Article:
It is not yet clear whether Montgomery County will appeal this narrow interpretation of the law or seek alternative options to fund its stormwater management practices. If this result does extend to the other counties and Baltimore it will likely result in a greatly reduced source of funding for important water quality programs; stormwater runoff remains one of the critical sources of Bay pollution. Hopefully, if similar lawsuits are brought, those courts will apply a much more practicable interpretation of the law, and give the counties the flexibility they require to meet the requirements of the Bay TMDL. Otherwise, the state would have to rely on changes at the legislative level, which is often difficult and moves at a much slower pace.
Last month I posted about the Richmond Circuit Court ruling against the Chesapeake Bay Foundation (CBF) in the case of CBF vs. Virginia, (see here). In this case, CBF argued that the Virginia Department of Environmental Quality and the State Water Control Board should have included livestock exclusion from streams in a permit that both agencies passed late last year on land application of animal waste.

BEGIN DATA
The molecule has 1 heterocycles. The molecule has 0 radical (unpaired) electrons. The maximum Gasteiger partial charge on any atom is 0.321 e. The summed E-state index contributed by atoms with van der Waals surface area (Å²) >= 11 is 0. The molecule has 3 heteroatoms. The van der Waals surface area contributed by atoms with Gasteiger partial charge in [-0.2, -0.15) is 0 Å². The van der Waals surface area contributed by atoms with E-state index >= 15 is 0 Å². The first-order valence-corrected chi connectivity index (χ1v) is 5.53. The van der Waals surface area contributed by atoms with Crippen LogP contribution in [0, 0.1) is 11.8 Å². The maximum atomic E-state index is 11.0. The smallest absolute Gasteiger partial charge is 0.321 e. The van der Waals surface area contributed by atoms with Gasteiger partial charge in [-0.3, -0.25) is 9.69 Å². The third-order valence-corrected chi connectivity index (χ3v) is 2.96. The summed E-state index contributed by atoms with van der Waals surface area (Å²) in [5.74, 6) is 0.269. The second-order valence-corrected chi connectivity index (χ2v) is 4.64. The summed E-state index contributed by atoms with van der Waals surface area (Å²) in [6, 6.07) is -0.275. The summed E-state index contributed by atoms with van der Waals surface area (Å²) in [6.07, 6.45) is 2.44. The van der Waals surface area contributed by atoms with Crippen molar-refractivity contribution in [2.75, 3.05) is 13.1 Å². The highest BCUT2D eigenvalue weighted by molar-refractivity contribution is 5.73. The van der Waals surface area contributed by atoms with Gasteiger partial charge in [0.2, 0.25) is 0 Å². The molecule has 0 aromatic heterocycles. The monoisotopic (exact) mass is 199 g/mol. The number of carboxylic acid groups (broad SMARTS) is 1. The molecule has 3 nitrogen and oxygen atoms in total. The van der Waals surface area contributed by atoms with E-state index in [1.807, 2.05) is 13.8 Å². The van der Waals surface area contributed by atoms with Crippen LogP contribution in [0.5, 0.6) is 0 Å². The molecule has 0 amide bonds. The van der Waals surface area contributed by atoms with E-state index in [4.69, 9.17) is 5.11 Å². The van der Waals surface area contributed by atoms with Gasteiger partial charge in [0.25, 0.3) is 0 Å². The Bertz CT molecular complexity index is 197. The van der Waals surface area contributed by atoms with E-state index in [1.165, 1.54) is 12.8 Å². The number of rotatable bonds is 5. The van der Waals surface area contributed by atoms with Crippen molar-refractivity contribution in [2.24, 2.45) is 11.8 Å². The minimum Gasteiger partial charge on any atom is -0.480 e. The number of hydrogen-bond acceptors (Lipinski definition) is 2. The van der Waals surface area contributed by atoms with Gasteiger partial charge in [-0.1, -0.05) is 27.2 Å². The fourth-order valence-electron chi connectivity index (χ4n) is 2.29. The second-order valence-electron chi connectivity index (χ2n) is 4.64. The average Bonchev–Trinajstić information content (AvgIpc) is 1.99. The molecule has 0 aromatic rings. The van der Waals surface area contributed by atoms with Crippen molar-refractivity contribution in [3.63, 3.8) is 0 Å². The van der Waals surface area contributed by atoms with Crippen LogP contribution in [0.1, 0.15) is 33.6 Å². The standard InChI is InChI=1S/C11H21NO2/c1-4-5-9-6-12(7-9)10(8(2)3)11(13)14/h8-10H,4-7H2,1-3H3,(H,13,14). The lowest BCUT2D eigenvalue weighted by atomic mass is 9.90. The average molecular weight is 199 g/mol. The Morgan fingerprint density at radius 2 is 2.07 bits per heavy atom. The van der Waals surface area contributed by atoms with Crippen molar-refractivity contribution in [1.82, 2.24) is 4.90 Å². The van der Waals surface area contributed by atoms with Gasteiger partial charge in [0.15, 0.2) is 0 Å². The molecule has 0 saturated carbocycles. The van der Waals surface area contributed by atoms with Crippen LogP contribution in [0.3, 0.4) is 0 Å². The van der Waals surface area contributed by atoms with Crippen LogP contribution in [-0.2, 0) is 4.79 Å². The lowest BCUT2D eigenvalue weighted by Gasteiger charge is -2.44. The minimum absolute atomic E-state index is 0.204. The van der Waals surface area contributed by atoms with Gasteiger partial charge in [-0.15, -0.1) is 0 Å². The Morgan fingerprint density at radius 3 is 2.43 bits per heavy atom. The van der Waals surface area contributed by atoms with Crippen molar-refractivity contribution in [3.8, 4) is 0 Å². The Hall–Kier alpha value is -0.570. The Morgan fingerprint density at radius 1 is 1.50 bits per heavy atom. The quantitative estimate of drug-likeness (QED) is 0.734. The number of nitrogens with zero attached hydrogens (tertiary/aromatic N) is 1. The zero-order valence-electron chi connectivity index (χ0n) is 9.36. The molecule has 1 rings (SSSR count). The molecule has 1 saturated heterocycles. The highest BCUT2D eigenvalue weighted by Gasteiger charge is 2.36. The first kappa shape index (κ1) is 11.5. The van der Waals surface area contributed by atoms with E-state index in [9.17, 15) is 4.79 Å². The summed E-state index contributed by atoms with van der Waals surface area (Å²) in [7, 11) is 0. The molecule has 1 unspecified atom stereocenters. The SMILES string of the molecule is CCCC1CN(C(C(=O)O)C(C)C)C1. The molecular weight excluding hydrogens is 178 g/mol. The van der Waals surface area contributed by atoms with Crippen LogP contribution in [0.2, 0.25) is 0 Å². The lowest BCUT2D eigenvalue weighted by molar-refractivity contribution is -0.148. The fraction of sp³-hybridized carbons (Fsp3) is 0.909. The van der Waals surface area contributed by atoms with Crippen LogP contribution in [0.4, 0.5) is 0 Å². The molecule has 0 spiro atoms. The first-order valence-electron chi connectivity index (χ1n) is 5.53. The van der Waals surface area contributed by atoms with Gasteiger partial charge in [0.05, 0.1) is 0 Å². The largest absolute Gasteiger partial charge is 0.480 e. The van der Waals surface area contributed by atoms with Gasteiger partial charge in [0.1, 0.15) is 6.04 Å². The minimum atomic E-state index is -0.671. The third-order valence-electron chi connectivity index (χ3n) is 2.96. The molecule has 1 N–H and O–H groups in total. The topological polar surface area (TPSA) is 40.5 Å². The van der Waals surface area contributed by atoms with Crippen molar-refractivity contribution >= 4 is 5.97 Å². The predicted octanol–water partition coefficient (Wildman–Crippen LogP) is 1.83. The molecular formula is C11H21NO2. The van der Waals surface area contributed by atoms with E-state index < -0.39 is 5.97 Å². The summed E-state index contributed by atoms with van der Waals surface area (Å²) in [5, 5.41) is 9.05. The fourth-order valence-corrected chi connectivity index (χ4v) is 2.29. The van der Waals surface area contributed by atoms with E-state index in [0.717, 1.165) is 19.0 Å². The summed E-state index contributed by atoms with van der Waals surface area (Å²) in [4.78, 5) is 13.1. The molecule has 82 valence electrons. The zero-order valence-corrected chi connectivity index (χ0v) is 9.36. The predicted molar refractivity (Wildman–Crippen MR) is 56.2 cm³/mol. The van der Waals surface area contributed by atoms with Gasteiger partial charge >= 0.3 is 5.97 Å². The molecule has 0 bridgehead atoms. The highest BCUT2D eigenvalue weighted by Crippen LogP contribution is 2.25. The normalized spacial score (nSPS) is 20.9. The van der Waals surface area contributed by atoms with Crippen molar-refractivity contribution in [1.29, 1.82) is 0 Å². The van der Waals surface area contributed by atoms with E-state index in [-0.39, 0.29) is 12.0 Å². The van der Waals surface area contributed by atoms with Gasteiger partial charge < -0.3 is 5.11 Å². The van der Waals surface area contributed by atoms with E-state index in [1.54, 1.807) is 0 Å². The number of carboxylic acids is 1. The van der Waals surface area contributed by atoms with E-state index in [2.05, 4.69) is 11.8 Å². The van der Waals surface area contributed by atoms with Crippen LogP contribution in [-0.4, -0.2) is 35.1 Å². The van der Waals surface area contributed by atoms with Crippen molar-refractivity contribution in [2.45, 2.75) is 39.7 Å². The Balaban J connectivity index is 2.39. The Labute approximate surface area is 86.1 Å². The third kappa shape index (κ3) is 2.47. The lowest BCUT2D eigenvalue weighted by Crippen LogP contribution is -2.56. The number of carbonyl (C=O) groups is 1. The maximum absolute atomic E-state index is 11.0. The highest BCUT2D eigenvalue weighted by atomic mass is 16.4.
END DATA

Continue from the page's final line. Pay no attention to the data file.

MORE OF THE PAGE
The Richmond Circuit Court, after reviewing the Virginia Pollution Abatement Permit in question, decided that given the lack of clarity in the permit’s wording, Virginia’s Department of Environmental Quality and the State Water Control Board were able to make their own call on the issue of livestock exclusion from streams. With this ruling, CBF’s case was rejected. As of last week, CBF has decided not to appeal this decision.
The abundance of total underwater seagrass in the Chesapeake Bay is up 27% from last year. Underwater grasses increased by thousands of acres across all four water ranges (from freshwater, slightly salty, moderately salty, to very salty) in the Bay watershed. There are currently an estimated 75,000 acres of underwater grasses in the Bay, up from 59,711 acres in 2013. The increase in acreage in each salinity zone (amount of salt in the water) is represented in a table below.